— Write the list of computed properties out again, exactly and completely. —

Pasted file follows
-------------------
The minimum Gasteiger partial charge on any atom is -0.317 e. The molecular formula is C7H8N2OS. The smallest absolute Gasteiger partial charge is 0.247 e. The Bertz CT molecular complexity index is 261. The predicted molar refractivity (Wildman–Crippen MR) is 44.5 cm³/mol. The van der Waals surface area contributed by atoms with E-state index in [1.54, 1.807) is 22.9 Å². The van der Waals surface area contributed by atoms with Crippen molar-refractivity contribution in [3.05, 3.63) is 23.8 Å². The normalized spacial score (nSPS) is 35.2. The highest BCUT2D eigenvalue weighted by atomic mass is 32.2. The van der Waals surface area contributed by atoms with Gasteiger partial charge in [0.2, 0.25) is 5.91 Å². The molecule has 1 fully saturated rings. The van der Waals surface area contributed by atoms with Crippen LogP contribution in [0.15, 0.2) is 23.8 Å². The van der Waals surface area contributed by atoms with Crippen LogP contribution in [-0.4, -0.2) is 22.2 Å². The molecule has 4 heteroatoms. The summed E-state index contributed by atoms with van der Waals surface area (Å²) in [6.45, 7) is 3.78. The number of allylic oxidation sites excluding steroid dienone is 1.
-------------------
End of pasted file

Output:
The minimum Gasteiger partial charge on any atom is -0.317 e. The molecular formula is C7H8N2OS. The smallest absolute Gasteiger partial charge is 0.247 e. The Bertz CT molecular complexity index is 261. The predicted molar refractivity (Wildman–Crippen MR) is 44.5 cm³/mol. The van der Waals surface area contributed by atoms with E-state index in [1.54, 1.807) is 22.9 Å². The van der Waals surface area contributed by atoms with Crippen molar-refractivity contribution in [3.05, 3.63) is 23.8 Å². The normalized spacial score (nSPS) is 35.2. The highest BCUT2D eigenvalue weighted by atomic mass is 32.2. The van der Waals surface area contributed by atoms with Gasteiger partial charge in [0.2, 0.25) is 5.91 Å². The molecule has 1 fully saturated rings. The van der Waals surface area contributed by atoms with Crippen LogP contribution in [0.15, 0.2) is 23.8 Å². The van der Waals surface area contributed by atoms with Crippen LogP contribution in [-0.4, -0.2) is 22.2 Å². The molecule has 4 heteroatoms. The summed E-state index contributed by atoms with van der Waals surface area (Å²) in [6.45, 7) is 3.78. The number of allylic oxidation sites excluding steroid dienone is 1.